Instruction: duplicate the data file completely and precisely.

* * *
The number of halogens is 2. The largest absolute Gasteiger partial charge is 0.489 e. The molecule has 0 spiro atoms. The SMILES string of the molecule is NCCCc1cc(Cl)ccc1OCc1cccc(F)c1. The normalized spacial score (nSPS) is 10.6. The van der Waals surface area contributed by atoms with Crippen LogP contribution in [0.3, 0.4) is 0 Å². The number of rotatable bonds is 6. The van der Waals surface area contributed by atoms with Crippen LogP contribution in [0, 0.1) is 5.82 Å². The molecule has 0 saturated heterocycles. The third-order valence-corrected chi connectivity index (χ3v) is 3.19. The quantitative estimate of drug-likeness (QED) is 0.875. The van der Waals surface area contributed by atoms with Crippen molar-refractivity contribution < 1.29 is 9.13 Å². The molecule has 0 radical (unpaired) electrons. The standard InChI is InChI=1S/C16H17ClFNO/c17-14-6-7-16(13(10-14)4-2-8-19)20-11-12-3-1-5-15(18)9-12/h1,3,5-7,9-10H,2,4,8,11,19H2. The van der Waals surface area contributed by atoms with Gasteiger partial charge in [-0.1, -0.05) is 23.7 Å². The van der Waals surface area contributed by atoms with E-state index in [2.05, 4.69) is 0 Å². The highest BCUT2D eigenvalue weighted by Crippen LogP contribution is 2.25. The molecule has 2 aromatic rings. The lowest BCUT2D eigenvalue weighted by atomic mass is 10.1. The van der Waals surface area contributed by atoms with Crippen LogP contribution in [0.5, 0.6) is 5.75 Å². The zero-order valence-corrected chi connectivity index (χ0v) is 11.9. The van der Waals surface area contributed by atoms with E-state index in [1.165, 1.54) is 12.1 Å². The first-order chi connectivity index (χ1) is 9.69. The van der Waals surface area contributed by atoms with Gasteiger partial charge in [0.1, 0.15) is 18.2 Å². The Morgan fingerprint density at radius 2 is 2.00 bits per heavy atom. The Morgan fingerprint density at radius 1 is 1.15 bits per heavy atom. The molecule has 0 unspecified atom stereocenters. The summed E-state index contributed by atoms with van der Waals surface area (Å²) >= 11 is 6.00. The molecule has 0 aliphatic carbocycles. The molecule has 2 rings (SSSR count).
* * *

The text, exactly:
The number of halogens is 2. The largest absolute Gasteiger partial charge is 0.489 e. The molecule has 0 spiro atoms. The SMILES string of the molecule is NCCCc1cc(Cl)ccc1OCc1cccc(F)c1. The normalized spacial score (nSPS) is 10.6. The van der Waals surface area contributed by atoms with Crippen LogP contribution in [0.3, 0.4) is 0 Å². The number of rotatable bonds is 6. The van der Waals surface area contributed by atoms with Crippen LogP contribution in [0, 0.1) is 5.82 Å². The molecule has 0 saturated heterocycles. The third-order valence-corrected chi connectivity index (χ3v) is 3.19. The quantitative estimate of drug-likeness (QED) is 0.875. The van der Waals surface area contributed by atoms with Crippen molar-refractivity contribution < 1.29 is 9.13 Å². The molecule has 0 radical (unpaired) electrons. The standard InChI is InChI=1S/C16H17ClFNO/c17-14-6-7-16(13(10-14)4-2-8-19)20-11-12-3-1-5-15(18)9-12/h1,3,5-7,9-10H,2,4,8,11,19H2. The van der Waals surface area contributed by atoms with Gasteiger partial charge in [-0.1, -0.05) is 23.7 Å². The van der Waals surface area contributed by atoms with E-state index in [2.05, 4.69) is 0 Å². The highest BCUT2D eigenvalue weighted by Crippen LogP contribution is 2.25. The molecule has 2 aromatic rings. The lowest BCUT2D eigenvalue weighted by atomic mass is 10.1. The van der Waals surface area contributed by atoms with Crippen LogP contribution in [0.5, 0.6) is 5.75 Å². The zero-order valence-corrected chi connectivity index (χ0v) is 11.9. The van der Waals surface area contributed by atoms with E-state index in [1.165, 1.54) is 12.1 Å². The first-order chi connectivity index (χ1) is 9.69. The van der Waals surface area contributed by atoms with Gasteiger partial charge in [0.1, 0.15) is 18.2 Å². The Morgan fingerprint density at radius 2 is 2.00 bits per heavy atom. The Morgan fingerprint density at radius 1 is 1.15 bits per heavy atom. The molecule has 0 unspecified atom stereocenters. The summed E-state index contributed by atoms with van der Waals surface area (Å²) >= 11 is 6.00. The molecule has 0 aliphatic carbocycles. The molecule has 2 rings (SSSR count).